Maternal caregiver's typologies and internalized behaviors in African American adolescents living in urban public housing


Aims: This study explores how variations in maternal caregiver types may be associated with adolescents' internalized behaviors (i.e., depressive symptoms) and resources (i.e., attitudes toward delinquent behaviors and efficacious beliefs).

Method: Using a sample of 375 African American youth from public housing in three large US cities, we used Latent Profile Analysis to identify various maternal caregiver classes. Multinomial logistic regression analyses were conducted to assess whether youth can be correctly classified into maternal caregiver classes based on their internalized behaviors.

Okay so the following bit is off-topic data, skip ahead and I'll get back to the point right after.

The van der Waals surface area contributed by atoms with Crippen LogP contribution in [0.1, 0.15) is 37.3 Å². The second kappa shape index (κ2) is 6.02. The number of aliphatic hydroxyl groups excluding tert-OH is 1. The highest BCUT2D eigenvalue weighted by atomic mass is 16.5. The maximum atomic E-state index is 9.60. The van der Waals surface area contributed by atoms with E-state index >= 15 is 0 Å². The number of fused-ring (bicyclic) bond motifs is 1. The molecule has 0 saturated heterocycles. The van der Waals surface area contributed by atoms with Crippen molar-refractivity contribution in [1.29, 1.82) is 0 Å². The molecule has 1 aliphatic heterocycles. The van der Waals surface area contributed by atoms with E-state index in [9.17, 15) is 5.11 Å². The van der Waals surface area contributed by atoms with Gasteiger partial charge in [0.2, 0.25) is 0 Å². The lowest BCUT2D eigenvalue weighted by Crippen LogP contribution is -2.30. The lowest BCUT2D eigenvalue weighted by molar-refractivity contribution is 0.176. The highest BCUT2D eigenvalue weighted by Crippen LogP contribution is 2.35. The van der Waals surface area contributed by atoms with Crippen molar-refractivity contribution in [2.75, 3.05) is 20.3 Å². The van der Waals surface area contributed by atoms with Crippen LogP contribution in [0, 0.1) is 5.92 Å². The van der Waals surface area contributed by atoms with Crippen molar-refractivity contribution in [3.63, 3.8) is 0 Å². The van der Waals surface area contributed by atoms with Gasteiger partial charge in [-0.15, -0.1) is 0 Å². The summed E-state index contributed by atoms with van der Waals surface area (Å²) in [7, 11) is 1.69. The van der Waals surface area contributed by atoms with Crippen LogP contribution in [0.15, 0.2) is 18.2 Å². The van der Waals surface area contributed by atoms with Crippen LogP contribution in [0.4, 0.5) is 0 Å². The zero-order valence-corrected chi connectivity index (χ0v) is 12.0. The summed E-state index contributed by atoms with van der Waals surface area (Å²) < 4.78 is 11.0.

Results: Three maternal caregiver classes were identified. Results suggest youth living with high encouragement and high (supervision) maternal caregivers were associated with more conventional attitudes, higher self-efficacy, and lower depressive symptoms.

Conclusion: Findings highlight how maternal caregivers can influence the internalizing behaviors of African American youth in US public housing. Individual, community, and system-level interventions can be leveraged to support the impact of these maternal caregivers.


Social Work

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Journal of Community Psychology



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